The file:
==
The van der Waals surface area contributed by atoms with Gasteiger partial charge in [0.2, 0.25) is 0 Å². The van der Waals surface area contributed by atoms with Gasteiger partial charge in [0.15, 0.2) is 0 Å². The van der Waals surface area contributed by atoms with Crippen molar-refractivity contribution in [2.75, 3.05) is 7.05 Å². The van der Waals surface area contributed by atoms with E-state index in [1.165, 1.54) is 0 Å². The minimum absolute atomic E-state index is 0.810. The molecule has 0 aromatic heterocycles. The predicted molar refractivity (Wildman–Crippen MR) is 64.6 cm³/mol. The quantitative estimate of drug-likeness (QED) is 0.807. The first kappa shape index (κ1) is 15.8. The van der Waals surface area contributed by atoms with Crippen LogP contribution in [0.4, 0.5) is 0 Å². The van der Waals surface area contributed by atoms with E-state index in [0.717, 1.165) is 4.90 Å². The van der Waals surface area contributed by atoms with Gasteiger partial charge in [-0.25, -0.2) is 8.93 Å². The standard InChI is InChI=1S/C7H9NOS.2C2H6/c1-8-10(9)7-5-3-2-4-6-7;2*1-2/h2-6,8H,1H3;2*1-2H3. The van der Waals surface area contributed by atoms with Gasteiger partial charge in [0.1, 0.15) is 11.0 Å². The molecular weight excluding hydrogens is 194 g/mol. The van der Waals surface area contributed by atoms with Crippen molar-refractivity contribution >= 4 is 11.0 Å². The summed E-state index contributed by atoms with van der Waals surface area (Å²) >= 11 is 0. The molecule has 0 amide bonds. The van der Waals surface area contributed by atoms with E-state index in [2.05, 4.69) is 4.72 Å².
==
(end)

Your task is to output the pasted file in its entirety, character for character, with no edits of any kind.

The van der Waals surface area contributed by atoms with Gasteiger partial charge in [0.2, 0.25) is 0 Å². The van der Waals surface area contributed by atoms with Gasteiger partial charge in [0.15, 0.2) is 0 Å². The van der Waals surface area contributed by atoms with Crippen molar-refractivity contribution in [2.75, 3.05) is 7.05 Å². The van der Waals surface area contributed by atoms with E-state index in [1.165, 1.54) is 0 Å². The minimum absolute atomic E-state index is 0.810. The molecule has 0 aromatic heterocycles. The predicted molar refractivity (Wildman–Crippen MR) is 64.6 cm³/mol. The quantitative estimate of drug-likeness (QED) is 0.807. The first kappa shape index (κ1) is 15.8. The van der Waals surface area contributed by atoms with Crippen LogP contribution in [0.4, 0.5) is 0 Å². The van der Waals surface area contributed by atoms with E-state index in [0.717, 1.165) is 4.90 Å². The van der Waals surface area contributed by atoms with Gasteiger partial charge in [-0.25, -0.2) is 8.93 Å². The standard InChI is InChI=1S/C7H9NOS.2C2H6/c1-8-10(9)7-5-3-2-4-6-7;2*1-2/h2-6,8H,1H3;2*1-2H3. The van der Waals surface area contributed by atoms with Gasteiger partial charge in [0.1, 0.15) is 11.0 Å². The molecular weight excluding hydrogens is 194 g/mol. The van der Waals surface area contributed by atoms with Crippen molar-refractivity contribution >= 4 is 11.0 Å². The summed E-state index contributed by atoms with van der Waals surface area (Å²) >= 11 is 0. The molecule has 0 amide bonds. The van der Waals surface area contributed by atoms with E-state index in [2.05, 4.69) is 4.72 Å².